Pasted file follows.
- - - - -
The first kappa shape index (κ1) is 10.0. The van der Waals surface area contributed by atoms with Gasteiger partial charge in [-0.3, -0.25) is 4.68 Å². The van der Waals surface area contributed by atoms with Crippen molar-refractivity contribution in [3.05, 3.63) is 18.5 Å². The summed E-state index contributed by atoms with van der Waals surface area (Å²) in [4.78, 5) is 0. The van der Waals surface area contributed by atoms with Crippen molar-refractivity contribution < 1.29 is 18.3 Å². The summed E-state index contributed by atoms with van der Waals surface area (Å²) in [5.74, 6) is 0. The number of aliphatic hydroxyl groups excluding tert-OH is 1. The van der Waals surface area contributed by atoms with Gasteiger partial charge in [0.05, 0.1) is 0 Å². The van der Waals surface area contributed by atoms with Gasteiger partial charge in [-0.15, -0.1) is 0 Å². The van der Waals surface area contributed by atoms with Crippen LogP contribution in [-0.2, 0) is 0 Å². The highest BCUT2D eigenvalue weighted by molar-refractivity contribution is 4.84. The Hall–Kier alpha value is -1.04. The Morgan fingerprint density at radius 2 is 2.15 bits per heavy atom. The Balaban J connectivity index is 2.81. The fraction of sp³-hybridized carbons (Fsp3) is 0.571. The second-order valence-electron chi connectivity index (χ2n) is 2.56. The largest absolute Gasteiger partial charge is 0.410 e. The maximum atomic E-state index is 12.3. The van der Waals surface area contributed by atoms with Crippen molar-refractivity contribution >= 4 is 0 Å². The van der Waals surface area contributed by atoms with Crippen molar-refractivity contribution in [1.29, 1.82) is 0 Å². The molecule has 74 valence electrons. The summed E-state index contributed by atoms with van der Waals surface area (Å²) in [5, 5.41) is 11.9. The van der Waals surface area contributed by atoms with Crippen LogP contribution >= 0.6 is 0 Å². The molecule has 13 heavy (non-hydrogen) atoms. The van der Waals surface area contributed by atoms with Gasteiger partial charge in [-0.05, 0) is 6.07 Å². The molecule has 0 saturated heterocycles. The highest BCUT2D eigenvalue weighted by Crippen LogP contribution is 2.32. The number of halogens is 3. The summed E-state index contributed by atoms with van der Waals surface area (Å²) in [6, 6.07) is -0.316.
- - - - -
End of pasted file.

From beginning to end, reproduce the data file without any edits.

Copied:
The first kappa shape index (κ1) is 10.0. The van der Waals surface area contributed by atoms with Gasteiger partial charge in [-0.3, -0.25) is 4.68 Å². The van der Waals surface area contributed by atoms with Crippen molar-refractivity contribution in [3.05, 3.63) is 18.5 Å². The summed E-state index contributed by atoms with van der Waals surface area (Å²) in [4.78, 5) is 0. The van der Waals surface area contributed by atoms with Crippen molar-refractivity contribution < 1.29 is 18.3 Å². The summed E-state index contributed by atoms with van der Waals surface area (Å²) in [5.74, 6) is 0. The number of aliphatic hydroxyl groups excluding tert-OH is 1. The van der Waals surface area contributed by atoms with Gasteiger partial charge in [0.05, 0.1) is 0 Å². The van der Waals surface area contributed by atoms with Gasteiger partial charge in [-0.15, -0.1) is 0 Å². The van der Waals surface area contributed by atoms with Crippen LogP contribution in [-0.2, 0) is 0 Å². The highest BCUT2D eigenvalue weighted by molar-refractivity contribution is 4.84. The Hall–Kier alpha value is -1.04. The Morgan fingerprint density at radius 2 is 2.15 bits per heavy atom. The Balaban J connectivity index is 2.81. The fraction of sp³-hybridized carbons (Fsp3) is 0.571. The second-order valence-electron chi connectivity index (χ2n) is 2.56. The largest absolute Gasteiger partial charge is 0.410 e. The maximum atomic E-state index is 12.3. The van der Waals surface area contributed by atoms with Crippen molar-refractivity contribution >= 4 is 0 Å². The van der Waals surface area contributed by atoms with Crippen molar-refractivity contribution in [1.29, 1.82) is 0 Å². The molecule has 74 valence electrons. The summed E-state index contributed by atoms with van der Waals surface area (Å²) in [5, 5.41) is 11.9. The van der Waals surface area contributed by atoms with Crippen LogP contribution >= 0.6 is 0 Å². The molecule has 13 heavy (non-hydrogen) atoms. The van der Waals surface area contributed by atoms with Gasteiger partial charge in [-0.05, 0) is 6.07 Å². The molecule has 0 saturated heterocycles. The highest BCUT2D eigenvalue weighted by Crippen LogP contribution is 2.32. The number of halogens is 3. The summed E-state index contributed by atoms with van der Waals surface area (Å²) in [6, 6.07) is -0.316.